Stay up to date with revisions and additions to the Style Manual.

February to April 2024

Major revision

Dates and time

‘Dates and time’ has a new structure, revised guidance, new content and updated examples.
To ensure the Changelog is readable, we list major changes only. Minor changes have been logged internally.

Rule changes

  • Shortened forms for months and days of the week – We allow more contractions for use as standard abbreviations: ‘Tue’ ‘Thur’ ‘Thu’ ‘Jun’ ‘Jul’ ‘Sep’.
  • World wars – The amended rule replaces the distinction between Australian and American styles with 2 acceptable styles: ‘First World War’ and ‘World War I’. Our recommendation to use roman numerals is based on corpus evidence, but we acknowledge the use of ‘1’ and ‘2’ by some agencies.

    There is a rule change for the shortened form. We now recommend using roman numerals not arabic numerals – write ‘WWII’ not ‘WW2’. 

  • Centuries – Write all centuries with numerals (3rd century). Under the previous rule, both words (third century) or numerals (3rd century) were acceptable style. Evidence supporting the change came from expert advice and corpus data.

    We have added an exception for centuries to the relevant rule on the ‘Ordinal numbers’ page.

  • Time zones – The initialisms for time zones now appear after the time (13:45 AEST) not before the time (AEST 13:45).

New headings

These headings contain content not covered previously.

  • Dates and spans – ‘Use en dashes for particular types of year spans’ (H2), ‘Use words for spans of days and months in body text’ (H2) and ‘Use en dashes for spans of days and months when space is limited’ (H2)
  • UTC – ‘Coordinated Universal Time’ (H3)
  • Time and spans – ‘Use en dashes for spans of time when space is limited’ (H2) and ‘Follow the manual’s number rules for duration’ (H2)
  • Dates and times together – ‘How to combine dates and times’ (H2) and ‘Combining dates and times when space is limited’ (H3)
  • Shortened forms for time units – ‘Use shortened forms for units of time when space is limited’ (H2)
  • Standards for dates and time – ‘Meet standards for data systems and information interchange’ (H2) and associated H3s:
    • ‘Standards are voluntary’
    • ‘Basic and extended formats’
    • ‘Calendar date’
    • ‘Local time of day’
    • ‘Ordinal date’ (revision)
    • ‘Combined date and local time of day’
  • Instructions – ‘Insert a non-breaking space correctly’

August to October 2023

National Archives of Australia (NAA) advice to remove references to decommissioned Australian Government Locator Service (AGLS). Changes to 3 pages: Keywords and search engines, On-page optimisation and Understanding search engines.

May to July 2023

Parliaments and councils: examples updated.

Aboriginal and Torres Strait Islander peoples: change from the term ‘First Nations Australians’ to ‘First Nations people’.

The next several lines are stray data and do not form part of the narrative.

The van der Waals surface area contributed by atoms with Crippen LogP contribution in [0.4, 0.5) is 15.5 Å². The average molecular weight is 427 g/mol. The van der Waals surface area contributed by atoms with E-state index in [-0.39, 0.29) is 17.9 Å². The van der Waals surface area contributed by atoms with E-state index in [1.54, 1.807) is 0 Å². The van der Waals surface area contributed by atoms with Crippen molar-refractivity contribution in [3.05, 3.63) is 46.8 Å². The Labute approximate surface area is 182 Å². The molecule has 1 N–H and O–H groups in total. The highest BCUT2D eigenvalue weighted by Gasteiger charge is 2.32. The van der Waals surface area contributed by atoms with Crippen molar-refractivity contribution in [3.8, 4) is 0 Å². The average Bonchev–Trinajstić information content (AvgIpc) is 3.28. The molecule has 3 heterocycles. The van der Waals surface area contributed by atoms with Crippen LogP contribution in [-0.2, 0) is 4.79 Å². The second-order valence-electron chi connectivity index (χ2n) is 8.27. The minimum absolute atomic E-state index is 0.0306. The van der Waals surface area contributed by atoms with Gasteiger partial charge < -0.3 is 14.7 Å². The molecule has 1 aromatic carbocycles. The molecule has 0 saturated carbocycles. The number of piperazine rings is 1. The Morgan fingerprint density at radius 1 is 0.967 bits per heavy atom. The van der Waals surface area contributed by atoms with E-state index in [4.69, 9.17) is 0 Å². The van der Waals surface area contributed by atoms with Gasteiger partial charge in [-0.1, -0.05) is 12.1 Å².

Royalty, vice-royalty and nobility: changes to titles for the current and former Australian monarchs after the Coronation of Their Majesties The King and The Queen, 6 May 2023.

January to March 2023

Major revision

Mathematical relationships

  • ­‘Use words instead of symbols to improve accessibility’ (H2) text added to better explain why words are preferred in general content; additional examples
  • Rules about symbols restructured under new heading ‘Use symbols when user research supports their use’ (H2)
  • ­The following H3 sections under ‘Use symbols when user research supports their use’ are amended:
    • ‘Use code for symbols, not punctuation’ more symbols added; the terms ‘operators’ and ‘relations’ explained; example changed
    • ‘Don’t use a symbol or a space for ratios’ section moved higher up for flow; explanatory text added to examples
    • ‘Subtraction and negative numbers’ new text and additional examples
    • ‘Division’ now a stand-alone section; revised with new information about narrow no-break spaces and thin spaces; example algebraic expressions added and italicised as per mathematical style
    • ‘Multiplication’ now a stand-alone section; revised with new information about the multiplication dot; new examples added for dot and asterisk.
  • ­The following H3 sections under ‘Use symbols when user research supports their use’ are new:
    • ‘Note on terminology’ new section to support change from ‘sign’ to ‘symbol’
    • ‘Don’t use a space if a symbol modifies a value’
    • ‘Use the correct style for equations’.
  • New table ‘Codes for mathematical symbols’ shows Unicode characters, HTML coding and Word subsets for common mathematical symbols
  • ‘Release notes’ updated
  • ‘Evidence’ and ‘References’ – citations added 

October to December 2022

Acronyms and initialisms

  • Definition of acronym – expanded to include initial syllables; new example
  • Definition of initialism – expanded to include initial sounds; new example
  • Shortened forms that combine an initialism and an acronym  – new definition and examples
  • ‘Check the correct shortened form for government organisations’  – example changed
  • ‘Use capitals for most acronyms and initialisms’  – new example
  • ‘Release notes’ updated
  • ‘References’ – citations added

Changes for consistency: standardise style of state and territory governments that appear as author in page references.

Literacy and access

July to September 2022

Updates and changes after the death of Her Majesty The Queen

Australian Defence Force

  • Terminology – new rules and examples
  • Order of precedence for arms of the ADF – new rule and example
  • Names in body text – new rule and example
  • Hyphen in ‘Air Vice-Marshal’ (rule change)
  • Post-nominal ‘RAN’ (new rule and examples)
  • Chaplains (explanatory text and examples added)
  • Maritime spiritual wellbeing officers (MSWOs) (new rule and examples)
  • Address blocks (new rule and examples)
  • Salutations (expanded rule and examples)
  • Salutations for MSWOs (new rule and examples)
  • Table of ‘Ranks and salutations’ (new content)

April to June 2022


  • Description of ‘possession’ in first paragraph (expanded)
  • Table of noun possession rules (2 new categories and examples added)